The Rev. Stephen A Fernandes, a Catholic priest who pleaded guilty last year to downloading hundreds of pieces of child pornography, has not received any sex offender treatment in jail but has been taking computer classes, documents show.
The priest, who was pastor of Our Lady of Fatima Church in New Bedford's far North End, amassed about 650 pictures and 114 videos before his arrest on Nov. 5, 2004.
Prosecutors said the Rev. Fernandes also posed as a young woman and convinced a 16-year-old boy he met in a chat room to masturbate in front of a video camera and e-mail him the video file.
His sex offender release notification, sent from the Dukes County House of Correction where the Rev. Fernandes is being held, to the Bristol County District Attorney's Office lists the programs he participates in as "Institutional Assignment: Laundry" and "Education: Computer." "It should be noted that there is not any Sex Offender Treatment Program at this facility," the letter says...
D. A. baffled why pedophile was sent to a "country club prison" with no Sex Offender Treatment Program
Bristol County District Attorney Paul F. Walsh Jr. said yesterday that he is baffled as to why Judge Robert Kane sent the Rev. Fernandes to the jail on Martha's Vineyard.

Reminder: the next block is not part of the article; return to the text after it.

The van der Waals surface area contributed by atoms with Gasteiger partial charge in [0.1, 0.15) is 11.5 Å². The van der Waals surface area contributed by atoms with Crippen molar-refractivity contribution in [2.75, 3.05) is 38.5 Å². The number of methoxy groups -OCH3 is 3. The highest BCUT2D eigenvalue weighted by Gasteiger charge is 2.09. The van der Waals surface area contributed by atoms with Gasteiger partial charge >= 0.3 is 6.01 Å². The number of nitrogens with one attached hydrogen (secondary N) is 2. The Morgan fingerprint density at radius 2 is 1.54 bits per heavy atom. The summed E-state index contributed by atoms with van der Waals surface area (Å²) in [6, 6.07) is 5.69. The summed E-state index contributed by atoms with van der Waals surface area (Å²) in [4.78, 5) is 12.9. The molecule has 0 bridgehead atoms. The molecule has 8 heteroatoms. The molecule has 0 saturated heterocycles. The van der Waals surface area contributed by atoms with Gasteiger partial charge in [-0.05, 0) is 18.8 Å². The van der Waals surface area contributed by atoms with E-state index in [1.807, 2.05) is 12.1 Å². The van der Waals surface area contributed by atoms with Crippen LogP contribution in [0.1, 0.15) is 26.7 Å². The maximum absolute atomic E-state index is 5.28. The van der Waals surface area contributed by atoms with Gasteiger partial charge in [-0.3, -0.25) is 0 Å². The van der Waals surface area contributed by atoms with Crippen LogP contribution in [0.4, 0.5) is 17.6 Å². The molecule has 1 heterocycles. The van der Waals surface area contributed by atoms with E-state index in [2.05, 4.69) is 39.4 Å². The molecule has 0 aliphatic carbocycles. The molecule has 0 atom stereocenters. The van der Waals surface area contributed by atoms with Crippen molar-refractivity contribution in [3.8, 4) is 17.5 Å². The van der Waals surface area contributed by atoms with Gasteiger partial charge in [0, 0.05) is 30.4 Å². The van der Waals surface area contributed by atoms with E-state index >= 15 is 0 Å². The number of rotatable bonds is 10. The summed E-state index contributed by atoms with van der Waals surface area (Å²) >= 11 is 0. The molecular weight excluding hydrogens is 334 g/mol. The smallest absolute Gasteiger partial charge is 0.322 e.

"I have no idea why it happened," he said.
At the Rev. Fernandes' Nov. 28 sentencing hearing, prosecutors lobbied for a three-year term in a state prison. Judge Kane opted for eight months at Dukes County and a $20,000 fine. The terms of his four-year probation include 300 hours of community service, abstention from drugs and alcohol, sex offender treatment, and a ban on living with or having unsupervised contact with minors.
"The court hands down these conditions, then sends him to a place with no sex offender treatment," Mr. Walsh said. "That's very bizarre..."
Mr. Walsh said he does not know what sort of computer education the Dukes County House of Corrections offers, although he believes that the Rev. Fernandes should be kept away from any program involving computers...
The district attorney called Dukes County "the country club of houses of correction." A converted clapboard house built in the 1800s, the prison holds just over two dozen inmates and features amenities such as cable televisions in cells.
"I don't think Stephen Fernandes should be treated any worse than anyone else who has committed those crimes," Mr. Walsh said. "But I certainly don't want him to be treated any better..."Read the rest of this Standard-Times story here, and comment below.